François Marie-Joseph Crouzet
20 October 1922
|Died||20 March 2010 87)(aged|
François Crouzet (20 October 1922 – 20 March 2010) was a French historian. Considered the greatest French historian of Britain of his generation, he was Professor Emeritus of Modern History at the Université de Paris-Sorbonne at the time of his death.
Crouzet was born in Monts-sur-Guesnes, the son of Maurice Crouzetwho served as the Inspector General for History under France's Ministry of National Education. After graduating with his Baccalauréat from the Lycée Hoche in 1939, he was admitted to the École Normale Supérieure which his father had also attended. He passed his Agrégation in history with full marks in 1945 and began teaching at a lycée in Beauvais. Between 1946 and 1949 he was in the UK on fellowships to carry out research in British history that would ultimately form the basis of his doctoral dissertation. Based at the London School of Economics and the Institute of Historical Research and spending much of his time in the Public Record Office, he became a life-long Anglophile. During his London years, he met and married Françoise Dabert-Hauser, the granddaughter of the French historian Henri Hauser.
On his return to France in 1949 he worked as a lecturer at the Paris Institute of Political Studies until 1956 and was also a teaching assistant in contemporary history at the Sorbonne (1949–1953) and a professor at the Lycée Janson de Sailly (1953–1956). He received his doctorate in 1956 with his dissertation, L'économie britannique et le blocus continental (1806-1813), a two-volume study on the economic impact of the Napoleonic blockade of Britain. The thesis, which received the unanimous congratulations of the jury, was published two years later and made an immediate impact.It was awarded the Prix Georges Mauguin by the Académie des sciences morales et politiques and was published in a revised and expanded second edition in 1988. Much of his subsequent work and research stemmed from the ideas that he explored in the book.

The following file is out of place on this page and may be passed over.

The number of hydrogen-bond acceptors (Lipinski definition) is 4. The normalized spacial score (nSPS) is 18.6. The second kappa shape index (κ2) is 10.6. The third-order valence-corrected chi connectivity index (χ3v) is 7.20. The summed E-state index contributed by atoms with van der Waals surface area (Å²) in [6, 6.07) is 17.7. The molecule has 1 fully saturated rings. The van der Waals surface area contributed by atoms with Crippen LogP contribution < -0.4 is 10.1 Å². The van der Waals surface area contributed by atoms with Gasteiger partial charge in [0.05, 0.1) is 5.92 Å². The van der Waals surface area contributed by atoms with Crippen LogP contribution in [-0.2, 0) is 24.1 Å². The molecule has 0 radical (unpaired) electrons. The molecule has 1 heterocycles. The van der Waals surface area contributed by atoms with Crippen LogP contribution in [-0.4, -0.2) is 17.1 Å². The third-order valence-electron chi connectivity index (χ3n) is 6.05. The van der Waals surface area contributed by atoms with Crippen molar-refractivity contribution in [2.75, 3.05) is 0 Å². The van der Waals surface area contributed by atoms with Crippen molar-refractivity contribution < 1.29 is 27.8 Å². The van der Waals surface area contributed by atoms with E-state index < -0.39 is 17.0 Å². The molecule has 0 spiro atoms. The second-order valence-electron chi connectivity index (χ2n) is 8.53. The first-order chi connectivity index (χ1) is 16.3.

From 1956 to 1968, he held successive professorships at the universities of Bordeaux, Lille, and Nanterre. In 1969 he was appointed to the Chair of Northern European History at the Sorbonne, a position he held until his retirement in 1992. Throughout his career he also held a variety of visiting professorships: Columbia University (1961), University of California Berkeley (1964), Harvard University (1981–1982), University of Virginia (1996), and the University of Geneva (1970–1973). He was also a Visiting Fellow at Wolfson College, Cambridge in 1969 and All Souls College, Oxford in 1976 and 1985.
François Crouzet died in 2010 at the age of 87, survived by his wife Françoise (1923–2014) and their three children, Marie-Anne Dalem née Crouzet and Denis Crouzet (both historians) and Joël Crouzet (a molecular biologist).He dedicated the final years of his life to writing his memoirs. They were published posthumously in 2012 as De mémoire d'historien: Chroniques d'un XXe siècle disparu with an introduction by Denis Crouzet.
Several of Crouzet's key books have been published in English or in English translation. These include:
François Crouzet received honorary doctorates from the University of Birmingham (1977), University of Kent (1985), University of Leicester (1989), and the University of Edinburgh (1993).His other awards and distinctions include:
François Crouzet,Histoire de l’économie européenne 1000-2000. p. 423
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